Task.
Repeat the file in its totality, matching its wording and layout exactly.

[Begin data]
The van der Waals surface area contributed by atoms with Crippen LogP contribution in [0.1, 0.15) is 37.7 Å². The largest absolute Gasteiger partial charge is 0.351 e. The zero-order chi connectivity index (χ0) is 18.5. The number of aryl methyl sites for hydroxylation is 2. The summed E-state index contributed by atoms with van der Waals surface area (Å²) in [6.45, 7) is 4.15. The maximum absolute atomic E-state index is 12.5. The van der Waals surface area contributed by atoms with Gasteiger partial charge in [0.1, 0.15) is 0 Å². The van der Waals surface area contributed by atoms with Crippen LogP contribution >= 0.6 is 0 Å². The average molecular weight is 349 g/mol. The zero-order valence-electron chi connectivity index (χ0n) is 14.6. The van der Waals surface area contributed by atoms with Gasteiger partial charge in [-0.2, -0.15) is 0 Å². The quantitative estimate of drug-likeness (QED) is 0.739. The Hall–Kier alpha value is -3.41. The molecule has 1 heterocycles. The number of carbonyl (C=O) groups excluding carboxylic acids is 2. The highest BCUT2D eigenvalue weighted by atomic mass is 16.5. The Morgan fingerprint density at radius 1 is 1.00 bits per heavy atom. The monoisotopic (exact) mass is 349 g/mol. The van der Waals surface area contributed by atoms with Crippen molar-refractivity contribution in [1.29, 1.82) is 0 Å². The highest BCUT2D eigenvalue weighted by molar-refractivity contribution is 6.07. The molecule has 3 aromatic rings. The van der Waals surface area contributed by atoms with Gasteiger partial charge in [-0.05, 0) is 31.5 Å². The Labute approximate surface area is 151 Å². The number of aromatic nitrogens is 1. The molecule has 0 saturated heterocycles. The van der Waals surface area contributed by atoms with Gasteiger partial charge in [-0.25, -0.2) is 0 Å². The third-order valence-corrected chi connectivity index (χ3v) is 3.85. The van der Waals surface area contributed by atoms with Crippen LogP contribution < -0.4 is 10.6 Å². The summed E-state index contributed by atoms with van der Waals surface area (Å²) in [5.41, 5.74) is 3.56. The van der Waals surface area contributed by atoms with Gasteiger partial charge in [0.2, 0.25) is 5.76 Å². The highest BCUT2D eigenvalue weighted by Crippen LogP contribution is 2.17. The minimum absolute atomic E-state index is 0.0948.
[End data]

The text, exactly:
The van der Waals surface area contributed by atoms with Crippen LogP contribution in [0.1, 0.15) is 37.7 Å². The largest absolute Gasteiger partial charge is 0.351 e. The zero-order chi connectivity index (χ0) is 18.5. The number of aryl methyl sites for hydroxylation is 2. The summed E-state index contributed by atoms with van der Waals surface area (Å²) in [6.45, 7) is 4.15. The maximum absolute atomic E-state index is 12.5. The van der Waals surface area contributed by atoms with Gasteiger partial charge in [0.1, 0.15) is 0 Å². The van der Waals surface area contributed by atoms with Crippen LogP contribution >= 0.6 is 0 Å². The average molecular weight is 349 g/mol. The zero-order valence-electron chi connectivity index (χ0n) is 14.6. The van der Waals surface area contributed by atoms with Gasteiger partial charge in [-0.2, -0.15) is 0 Å². The quantitative estimate of drug-likeness (QED) is 0.739. The Hall–Kier alpha value is -3.41. The molecule has 1 heterocycles. The number of carbonyl (C=O) groups excluding carboxylic acids is 2. The highest BCUT2D eigenvalue weighted by atomic mass is 16.5. The Morgan fingerprint density at radius 1 is 1.00 bits per heavy atom. The monoisotopic (exact) mass is 349 g/mol. The van der Waals surface area contributed by atoms with Crippen molar-refractivity contribution in [1.29, 1.82) is 0 Å². The highest BCUT2D eigenvalue weighted by molar-refractivity contribution is 6.07. The molecule has 3 aromatic rings. The van der Waals surface area contributed by atoms with Gasteiger partial charge in [-0.05, 0) is 31.5 Å². The Labute approximate surface area is 151 Å². The number of aromatic nitrogens is 1. The molecule has 0 saturated heterocycles. The van der Waals surface area contributed by atoms with Gasteiger partial charge in [-0.25, -0.2) is 0 Å². The third-order valence-corrected chi connectivity index (χ3v) is 3.85. The van der Waals surface area contributed by atoms with Crippen LogP contribution < -0.4 is 10.6 Å². The summed E-state index contributed by atoms with van der Waals surface area (Å²) in [5.41, 5.74) is 3.56. The van der Waals surface area contributed by atoms with Gasteiger partial charge in [0.2, 0.25) is 5.76 Å². The highest BCUT2D eigenvalue weighted by Crippen LogP contribution is 2.17. The minimum absolute atomic E-state index is 0.0948.